Last Friday afternoon, I was able to listen to my colleague’s debate on Acute and Emergency Services. Dr Philip Lee MP explained to the House his ideas for a consolidated super hospital on the M4 at junction 8/9.
During the debate I made this point:
He has set a number of hares running in my constituency. Will he concede that a number of NHS professionals, managerial and clinical, differ with him and think that a network of hospitals is an effective and incremental way forward?
Given the current management of NHS services in the Wycombe area, I was interested in how Dr. Lee described and defined his proposed M4 hospital. I reproduce a number of key extracts of his speech:
Health care provision in the future will require consolidation of acute and emergency services in fewer locations… In some places, reconfiguration and changes to hospital services are already a necessity, not an option…Yes, I concede that some—not many—local clinicians share that view. Whenever one presents something different that is a challenge to the status quo, one will come up against vested interests, particularly in the National Health Service. Many of my colleagues in the Chamber need to start engaging with the public on the issue. It is coming round the corner, and we should all try to provide the political environment in which the change can take place.
The Foundation Trust Network found that 90% of NHS trusts said that a major change, such as a hospital merger, closure or changing the way that services are provided, was necessary in their area in the next two years. Critically, eight in 10 trusts felt that a reconfiguration in their area would lead to maintained or improved patient outcomes which would not be possible if the change did not take place.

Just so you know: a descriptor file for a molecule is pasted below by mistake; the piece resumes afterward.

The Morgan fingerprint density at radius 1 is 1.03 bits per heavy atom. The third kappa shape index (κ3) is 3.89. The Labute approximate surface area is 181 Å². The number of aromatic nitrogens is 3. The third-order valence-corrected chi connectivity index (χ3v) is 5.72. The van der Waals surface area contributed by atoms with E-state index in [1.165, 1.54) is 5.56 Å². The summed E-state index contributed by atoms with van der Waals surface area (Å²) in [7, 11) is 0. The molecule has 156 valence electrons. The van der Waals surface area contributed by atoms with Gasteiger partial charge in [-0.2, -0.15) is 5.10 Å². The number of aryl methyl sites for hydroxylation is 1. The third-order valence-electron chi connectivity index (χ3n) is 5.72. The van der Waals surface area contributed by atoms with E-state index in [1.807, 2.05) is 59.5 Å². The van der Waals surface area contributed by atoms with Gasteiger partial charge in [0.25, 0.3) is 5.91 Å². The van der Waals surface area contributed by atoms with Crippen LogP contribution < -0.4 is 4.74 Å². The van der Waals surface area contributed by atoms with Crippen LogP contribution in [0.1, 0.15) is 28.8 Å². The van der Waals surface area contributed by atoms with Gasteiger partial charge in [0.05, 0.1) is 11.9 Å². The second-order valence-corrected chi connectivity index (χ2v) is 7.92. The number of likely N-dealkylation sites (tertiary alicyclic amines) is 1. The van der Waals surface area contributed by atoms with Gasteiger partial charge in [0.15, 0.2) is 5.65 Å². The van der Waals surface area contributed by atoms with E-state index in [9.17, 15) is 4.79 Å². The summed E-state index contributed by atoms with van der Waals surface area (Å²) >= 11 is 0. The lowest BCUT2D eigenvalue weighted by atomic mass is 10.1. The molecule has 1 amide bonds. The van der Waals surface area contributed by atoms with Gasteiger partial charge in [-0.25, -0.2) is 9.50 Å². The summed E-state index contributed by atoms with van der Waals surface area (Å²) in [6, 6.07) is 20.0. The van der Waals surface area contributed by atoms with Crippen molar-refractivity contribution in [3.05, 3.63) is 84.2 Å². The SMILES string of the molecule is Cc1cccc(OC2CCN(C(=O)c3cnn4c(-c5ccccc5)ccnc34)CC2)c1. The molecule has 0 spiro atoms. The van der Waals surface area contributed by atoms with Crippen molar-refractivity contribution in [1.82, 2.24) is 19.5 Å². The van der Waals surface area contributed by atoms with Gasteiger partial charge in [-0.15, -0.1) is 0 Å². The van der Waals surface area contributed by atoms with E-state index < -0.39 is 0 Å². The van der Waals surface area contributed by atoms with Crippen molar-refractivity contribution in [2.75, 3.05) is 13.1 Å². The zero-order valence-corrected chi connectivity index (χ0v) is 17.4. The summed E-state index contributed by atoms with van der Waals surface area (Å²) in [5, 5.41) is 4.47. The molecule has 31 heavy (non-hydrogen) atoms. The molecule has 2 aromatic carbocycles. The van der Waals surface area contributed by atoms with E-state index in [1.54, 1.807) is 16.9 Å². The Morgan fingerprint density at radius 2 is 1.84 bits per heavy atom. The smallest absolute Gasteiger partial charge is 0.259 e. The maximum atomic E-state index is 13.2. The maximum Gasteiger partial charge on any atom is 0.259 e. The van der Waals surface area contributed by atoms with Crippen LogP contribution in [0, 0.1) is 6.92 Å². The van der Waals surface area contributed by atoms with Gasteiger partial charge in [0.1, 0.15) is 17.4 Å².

ICM’s polling of the public shows conflicting views. Four out of 10 people initially stated that they would prefer to be treated locally, but when asked to rank the importance of having services close to home versus accessing specialist care when being treated for a serious condition, more than half said that it was more important to be treated in a unit that specialised in their treatment area. That number rose to 60% if the respondent was talking about a loved one receiving the treatment rather than themselves.
Health Minister, Dr. Daniel Poulter, replied for the Government and gave Dr Lee this advice:
I know that he is already working with his primary care trust and strategic health authority, and with fellow MPs whose constituents and hospitals will be affected by the proposals, and I urge him to continue to engage at local level with the PCT and the SHA, and with colleagues. If he continues to advocate the case that he has outlined today, he will bring people with him.
It is important to stress, however, that the decisions will be taken at local level. As PCTs turn into local clinical commissioning groups, it will be a matter for those groups to work together to decide what health care services will look like at local level.
After much concern about reduced services in Wycombe over the years, coupled with the recent replacement of the Emergency Medical Centre with the Minor Injuries and Illness Unit, such arguments need to be heard. Importantly, local people should be brought into the decision making process, while medical professionals must convey solutions clearly and effectively.